Lipoproteins form the most complex blood plasma macromolecules. This attribute of lipoproteins is the main reason that our knowledge of this biological system is still fragmentary in spite of great interest shown and progress made in lipoprotein investigations. Numerous investigations have been reported on composition, structure, metabolism and function of lipoproteins during the last three decades and are summarized in a number of reviews of which three adequately represent these studies (Tria and Scanu, 1969; Nelson, 1972; Scanu and Lands- berger, 1980). The presence of lipids in clear solution in blood plasma of a normal lipemic mammal at the concentration of 200-900 mg/100 ml is made possible by their unique association in water-soluble complex proteins, the lipoproteins. Lipoproteins form a broad spectrum of macromolecules and micells which vary considerably in size, from 6000 % in chylomicrons to an average of 86 a in high density lipoproteins, and molecular weights from billions to 200,000 respectively. The amount and quality of lipids vary in lipoprotein molecules, whereas the protein entity, defined as apolipoprotein, seems to remain qualitatively constant. Depending on the relative proportions of lipid and protein in lipoproteins, from 98%:2% to 3%:97%, their hydrated densities vary from <i 0.92 g/ml in chylomicrons to 1.30 g/ml in very high density lipoproteins, respectively. In short, lipoproteins form very dynamic, complex and heterogenous groups of blood plasma macromolecules with respect to metabolism, composition, size, hydrated density and immunogenicity. The primary physiological functions of lipoproteins have been defined as lipid transport proteins, and the regulation of lipid metabolism. More recent and incomplete reports seem to indicate that lipoproteins may be involved in other physiological processes as regulatory proteins controlling the synthesis and metabolism of certain biological compounds.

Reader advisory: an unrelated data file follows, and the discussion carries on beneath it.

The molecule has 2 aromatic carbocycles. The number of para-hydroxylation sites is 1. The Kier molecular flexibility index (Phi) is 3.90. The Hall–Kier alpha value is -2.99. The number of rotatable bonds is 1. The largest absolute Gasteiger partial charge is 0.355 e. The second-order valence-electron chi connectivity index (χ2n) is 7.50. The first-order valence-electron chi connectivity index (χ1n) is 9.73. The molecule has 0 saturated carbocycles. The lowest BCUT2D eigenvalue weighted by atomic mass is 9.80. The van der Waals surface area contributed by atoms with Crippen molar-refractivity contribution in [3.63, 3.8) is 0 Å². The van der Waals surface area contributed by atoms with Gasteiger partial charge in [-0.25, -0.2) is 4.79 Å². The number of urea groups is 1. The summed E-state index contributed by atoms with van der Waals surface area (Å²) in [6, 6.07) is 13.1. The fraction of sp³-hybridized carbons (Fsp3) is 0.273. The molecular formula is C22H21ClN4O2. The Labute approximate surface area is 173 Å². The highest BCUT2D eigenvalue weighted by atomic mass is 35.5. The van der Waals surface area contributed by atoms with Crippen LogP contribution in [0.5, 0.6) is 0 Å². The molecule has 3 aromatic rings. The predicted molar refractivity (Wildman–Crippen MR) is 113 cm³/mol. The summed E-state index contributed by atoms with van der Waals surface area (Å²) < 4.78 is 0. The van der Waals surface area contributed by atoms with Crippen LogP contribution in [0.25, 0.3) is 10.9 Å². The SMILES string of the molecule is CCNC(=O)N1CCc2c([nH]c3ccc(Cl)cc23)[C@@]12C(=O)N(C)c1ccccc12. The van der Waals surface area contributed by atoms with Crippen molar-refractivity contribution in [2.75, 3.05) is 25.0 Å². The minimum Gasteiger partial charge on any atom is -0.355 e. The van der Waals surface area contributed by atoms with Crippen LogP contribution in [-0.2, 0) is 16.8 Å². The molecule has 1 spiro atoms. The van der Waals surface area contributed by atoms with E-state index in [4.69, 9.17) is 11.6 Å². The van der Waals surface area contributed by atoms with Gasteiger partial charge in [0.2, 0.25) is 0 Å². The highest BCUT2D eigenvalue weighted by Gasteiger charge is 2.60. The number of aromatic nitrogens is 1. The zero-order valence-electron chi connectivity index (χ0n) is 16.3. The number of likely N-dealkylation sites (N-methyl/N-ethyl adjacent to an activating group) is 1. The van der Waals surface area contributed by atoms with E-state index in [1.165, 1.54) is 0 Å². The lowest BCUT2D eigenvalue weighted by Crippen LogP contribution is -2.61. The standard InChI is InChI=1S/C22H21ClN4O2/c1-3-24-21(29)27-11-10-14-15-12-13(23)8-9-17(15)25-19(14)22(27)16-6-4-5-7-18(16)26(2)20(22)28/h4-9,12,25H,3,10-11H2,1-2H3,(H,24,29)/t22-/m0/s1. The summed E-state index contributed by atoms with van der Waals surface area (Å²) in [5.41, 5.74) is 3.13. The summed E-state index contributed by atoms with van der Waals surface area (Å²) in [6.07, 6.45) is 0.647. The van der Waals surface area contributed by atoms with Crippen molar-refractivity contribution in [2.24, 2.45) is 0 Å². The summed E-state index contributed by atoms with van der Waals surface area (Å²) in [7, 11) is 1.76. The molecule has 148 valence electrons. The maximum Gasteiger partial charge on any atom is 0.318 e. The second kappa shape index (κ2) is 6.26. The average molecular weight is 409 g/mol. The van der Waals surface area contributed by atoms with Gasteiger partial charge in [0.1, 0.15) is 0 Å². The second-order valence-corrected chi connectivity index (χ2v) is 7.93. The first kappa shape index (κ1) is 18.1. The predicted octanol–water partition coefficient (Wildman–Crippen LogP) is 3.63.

J. Rapacz

Proceedings of the World Congress on Genetics Applied to Livestock Production, Volume 6. Round tables, , 365–374, 1982
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